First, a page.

Barbara and Paul Witzke

Like many people struggling to quit using tobacco, Barbara and Paul Witzke have lost track of the number of times they attempted to quit smoking, but remembers very well when they made the choice together to become non-smokers in 2008.

Like most smokers, Barbara began smoking as a teenager and started buying cigarettes around age 15. Her parents smoked, so no one thought it was a problem. Paul was the same way, except he started smoking when he was 18. Although the two did not know each other in high school, their stories were similar.

Years later, Barbara and Paul married, in addition to the love for each other, they also shared an addiction to tobacco. Neither one of them thought of smoking as an addiction, rather something they enjoyed doing. In fact, they enjoyed smoking so much, they each smoked about one pack every day. As the Witzke’s continued to build their lives together, they welcomed two children into the world. Barbara knew it was unhealthy for pregnant women to smoke, and did not smoke while carrying either of her children, however, she went back to smoking regularly after their births. Ironically, when Barbara had her first child she was asked if she wanted a smoking or non-smoking hospital room. Of course Barbara chose the non-smoking room, but when she returned home with her newborn, her home was not non-smoking.

Paul continued to smoke during the pregnancy, as he figured he was not carrying a baby and what he was taking into his body would not affect the baby. However, what he was taking into his body was drastically affecting him. Paul was diagnosed with diabetes as a youth, but was never told smoking could worsen his condition. In 2006, Paul’s physician ordered a test (microalbumin urine test) to measure the amount of protein in his urine (the test is common for diabetics). The test is given to determine kidney function, and the higher the number from the test, the less kidney function the individual has. The results of the test were not good, as Paul’s protein count was 1400mg (more than 300mg indicates more advanced kidney disease)!

This was an extremely high number, even for someone with diabetes. Some immediate changes had to be made, so Paul made changes to his medications and also quit smoking. Barbara, wanting to be supportive of her husband, decided she would stop smoking with him. When Paul took his second test (2007), the results were less than half of his previous test (600mg). Paul and his physician thought they had this issue under control, so Paul stayed the course with his medications, but he and Barbara began smoking again.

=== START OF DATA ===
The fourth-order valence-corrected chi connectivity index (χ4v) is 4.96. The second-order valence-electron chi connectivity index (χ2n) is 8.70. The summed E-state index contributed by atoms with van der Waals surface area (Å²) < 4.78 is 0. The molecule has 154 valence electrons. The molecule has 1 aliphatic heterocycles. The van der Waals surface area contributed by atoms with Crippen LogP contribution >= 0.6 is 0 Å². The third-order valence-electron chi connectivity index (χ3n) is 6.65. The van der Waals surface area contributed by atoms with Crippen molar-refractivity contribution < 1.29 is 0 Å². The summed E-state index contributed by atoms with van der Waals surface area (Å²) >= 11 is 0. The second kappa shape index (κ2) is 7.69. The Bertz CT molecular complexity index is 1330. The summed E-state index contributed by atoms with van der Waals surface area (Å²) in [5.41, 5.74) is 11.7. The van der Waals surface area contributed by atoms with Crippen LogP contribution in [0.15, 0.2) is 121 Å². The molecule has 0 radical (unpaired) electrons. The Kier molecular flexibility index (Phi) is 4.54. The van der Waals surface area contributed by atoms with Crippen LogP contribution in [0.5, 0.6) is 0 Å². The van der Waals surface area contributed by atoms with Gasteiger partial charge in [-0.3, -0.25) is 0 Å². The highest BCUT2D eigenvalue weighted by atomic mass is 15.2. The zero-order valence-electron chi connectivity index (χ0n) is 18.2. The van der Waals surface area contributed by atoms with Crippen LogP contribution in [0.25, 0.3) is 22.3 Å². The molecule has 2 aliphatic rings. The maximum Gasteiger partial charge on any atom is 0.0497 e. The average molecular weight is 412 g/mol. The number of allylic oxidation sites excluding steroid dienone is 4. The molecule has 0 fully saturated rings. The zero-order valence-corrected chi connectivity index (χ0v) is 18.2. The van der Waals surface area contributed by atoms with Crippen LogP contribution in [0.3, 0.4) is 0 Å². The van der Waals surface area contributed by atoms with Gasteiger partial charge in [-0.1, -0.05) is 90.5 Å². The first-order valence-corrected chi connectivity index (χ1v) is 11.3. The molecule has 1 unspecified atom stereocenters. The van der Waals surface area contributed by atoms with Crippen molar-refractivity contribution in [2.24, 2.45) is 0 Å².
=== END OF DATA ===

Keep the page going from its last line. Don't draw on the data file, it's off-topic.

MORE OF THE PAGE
In 2008, Paul went back to the physician for a third test, and he and Barbara were surprised to learn his protein levels were back up to (1000mg). Paul was following the instructions from his doctor, except he started smoking again. Paul and Barbara knew cigarettes were the reason for Paul’s elevated test score, and that was enough evidence to know smoking was slowly killing both of them.

Paul and Barbara quit smoking a couple of weeks after they received that report, and never looked back. “We can’t say we don’t know better anymore,” said Barbara. “If Paul continued to smoke, he would not be here today.”

Today Paul and Barbara are living tobacco free, and loving it. Paul is doing great, and is on an insulin pump to regulate his insulin levels throughout the day. Barbara stated Paul’s kidney function is now holding steady, and she loves being able to take hikes and workout without becoming short of breath so easily. “We enjoy not needing to smoke all the time, we didn’t realize life was so much better outside the clutches of tobacco. This was one of the best decisions we ever made,” said Barbara.

The Witzke’s know how hard it is to break the addiction to tobacco, and Barbara has advice for others that may be struggling to quit. “Remember, it’s a choice,” she said. “It’s not an easy choice, but you have to choose to be a non-smoker. It’s not ‘I will try’, or ‘I’ll attempt to quit’, but to choose not to smoke. Get beyond the thinking as a victim. No one is making you smoke.”

If you are ready to begin life without addiction, call 1.800.QUIT.NOW today, and talk to a quit coach.

 


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